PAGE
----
First and foremost, farms are commercial enterprises, businesses by which farmers make some or all of their living. Thus it stands to reason that commercial activities will take place on the farm, irrespective of the zoning in which the farm is located.

Farmers are business men and women, and they seek to diversify their income stream in order to remain profitable, just like any other business. Farmers need diverse income streams to mitigate the negative effects of the unpredictable aspects of farming — crop failures due to weather, pests, seed or plant issues, etc.

Agritourism is a dynamic, rapidly changing component of the agriculture of the future, especially for our small family farms. The U.S. Department of Agriculture Census of Agriculture reflects this reality — in Belknap County, "Agritourism and recreational services" were reported as an income-producing activity by eight farms in 2012, up from four in 2007. The value of sales related to "Agritourism and recreational services" in 2007 was $180,000 and nearly tripled by 2012 to $523,000.

Agritourism is a marketing tool to bring customers onto the farm. It is a way to highlight and showcase the products available, with a resulting increase in sales. Farmers use agritourism to increase traffic at their place of business — the farm. It is also an educational tool, enabling the general public to have a better understanding of farming and how their food is produced.

While the definition of agriculture and related zoning changes submitted by the Gilford Planning Board for a vote in February are apparently in response to the Timber Hill Farm situation, these changes will impact all farms or future farms in the town of Gilford. There is a meeting on Jan 19 where public input will be heard, although the proposal cannot be modified in any way and will go as is to be voted upon. Visit www.lrfn.org to view a copy of the proposed changes.

There are two other parties in Gilford who have received site plan approvals for events including weddings on their properties which are in residential zones. One was approved under 4.7.6 (i) "outdoor special event" and the other under 4.7.6 (e) "home occupation." Both of these parties intend to rent their property for events like those the Howes wish to host, with the exception that the Howes' events would feature food produced at both the Timber Hill Farm and the Beans and Greens Farm locations.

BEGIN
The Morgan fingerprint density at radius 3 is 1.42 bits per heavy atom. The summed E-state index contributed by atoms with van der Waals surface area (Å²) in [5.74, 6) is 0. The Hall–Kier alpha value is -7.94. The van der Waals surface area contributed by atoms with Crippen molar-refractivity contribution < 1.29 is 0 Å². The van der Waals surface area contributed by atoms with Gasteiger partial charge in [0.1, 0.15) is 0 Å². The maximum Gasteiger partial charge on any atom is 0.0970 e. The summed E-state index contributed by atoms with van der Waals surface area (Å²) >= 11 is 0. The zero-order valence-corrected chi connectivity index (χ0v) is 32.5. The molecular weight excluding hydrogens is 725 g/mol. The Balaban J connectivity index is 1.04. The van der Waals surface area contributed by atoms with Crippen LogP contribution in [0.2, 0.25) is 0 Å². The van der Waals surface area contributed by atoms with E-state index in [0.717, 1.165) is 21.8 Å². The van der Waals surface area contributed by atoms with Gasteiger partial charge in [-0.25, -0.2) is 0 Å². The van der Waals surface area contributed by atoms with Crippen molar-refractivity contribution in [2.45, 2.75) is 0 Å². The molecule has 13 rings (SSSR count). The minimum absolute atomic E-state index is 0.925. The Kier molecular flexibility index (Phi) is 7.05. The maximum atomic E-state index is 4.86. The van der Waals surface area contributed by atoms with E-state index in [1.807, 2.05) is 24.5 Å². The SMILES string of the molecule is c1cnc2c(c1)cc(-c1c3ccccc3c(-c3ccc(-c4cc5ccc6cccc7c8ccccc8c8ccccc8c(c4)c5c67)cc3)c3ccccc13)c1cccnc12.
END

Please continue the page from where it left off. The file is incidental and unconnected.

We are unclear why the Planning Board has chosen to treat agritourism so differently from these "Accessory Uses" that are similar in nature.

We acknowledge that all parties have rights in situations of this nature, and believe that site plan reviews should be the process by which the concerns of abutters can be addressed. In the case of Timber Hill Farm, the site plan seems to reflect efforts to minimize the impact on the closest residence.

To view an aerial of the property, visit www.lrfn.org. The 2015 site of the event tent is approximately 300 feet from the nearest residence, while the site of the proposed barn is over 800 feet from the nearest residence. The barn site is in an area adjacent to the fields which is unsuitable for growing crops, but still affords the proximity to the fields and bucolic atmosphere desired by guests.

We hope the voters in Gilford and other communities who may be facing these issues will carefully consider all the short and long-term ramifications of any zoning changes that are proposed.

Farms are part and parcel of the rural character so prized by residents and visitors alike in the Lakes Region. Let's ensure that they will continue to be part of our unique landscape for years to come.

Karen Barker

Lakes Region Food Network